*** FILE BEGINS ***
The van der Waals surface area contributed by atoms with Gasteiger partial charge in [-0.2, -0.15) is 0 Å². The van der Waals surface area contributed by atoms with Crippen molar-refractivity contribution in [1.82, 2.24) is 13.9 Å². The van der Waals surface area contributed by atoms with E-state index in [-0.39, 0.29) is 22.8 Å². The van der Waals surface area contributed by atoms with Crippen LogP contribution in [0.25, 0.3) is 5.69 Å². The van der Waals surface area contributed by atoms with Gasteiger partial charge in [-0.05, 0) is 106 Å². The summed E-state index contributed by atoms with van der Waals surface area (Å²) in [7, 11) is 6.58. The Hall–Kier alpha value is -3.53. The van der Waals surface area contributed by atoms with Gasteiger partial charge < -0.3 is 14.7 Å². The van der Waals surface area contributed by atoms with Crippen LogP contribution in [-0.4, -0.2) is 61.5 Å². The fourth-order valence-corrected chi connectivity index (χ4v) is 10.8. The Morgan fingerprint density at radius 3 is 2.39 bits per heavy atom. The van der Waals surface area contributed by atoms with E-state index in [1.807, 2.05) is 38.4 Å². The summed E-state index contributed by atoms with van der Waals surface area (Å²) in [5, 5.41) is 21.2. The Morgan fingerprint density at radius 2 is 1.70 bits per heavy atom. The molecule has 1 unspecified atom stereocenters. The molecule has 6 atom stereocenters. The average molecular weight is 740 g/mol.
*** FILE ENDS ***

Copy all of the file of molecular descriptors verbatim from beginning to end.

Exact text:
The van der Waals surface area contributed by atoms with Gasteiger partial charge in [-0.2, -0.15) is 0 Å². The van der Waals surface area contributed by atoms with Crippen molar-refractivity contribution in [1.82, 2.24) is 13.9 Å². The van der Waals surface area contributed by atoms with E-state index in [-0.39, 0.29) is 22.8 Å². The van der Waals surface area contributed by atoms with Crippen LogP contribution in [0.25, 0.3) is 5.69 Å². The van der Waals surface area contributed by atoms with Gasteiger partial charge in [-0.05, 0) is 106 Å². The summed E-state index contributed by atoms with van der Waals surface area (Å²) in [7, 11) is 6.58. The Hall–Kier alpha value is -3.53. The van der Waals surface area contributed by atoms with Gasteiger partial charge < -0.3 is 14.7 Å². The van der Waals surface area contributed by atoms with Crippen LogP contribution in [-0.4, -0.2) is 61.5 Å². The fourth-order valence-corrected chi connectivity index (χ4v) is 10.8. The Morgan fingerprint density at radius 3 is 2.39 bits per heavy atom. The van der Waals surface area contributed by atoms with E-state index in [1.807, 2.05) is 38.4 Å². The summed E-state index contributed by atoms with van der Waals surface area (Å²) in [5, 5.41) is 21.2. The Morgan fingerprint density at radius 2 is 1.70 bits per heavy atom. The molecule has 1 unspecified atom stereocenters. The molecule has 6 atom stereocenters. The average molecular weight is 740 g/mol.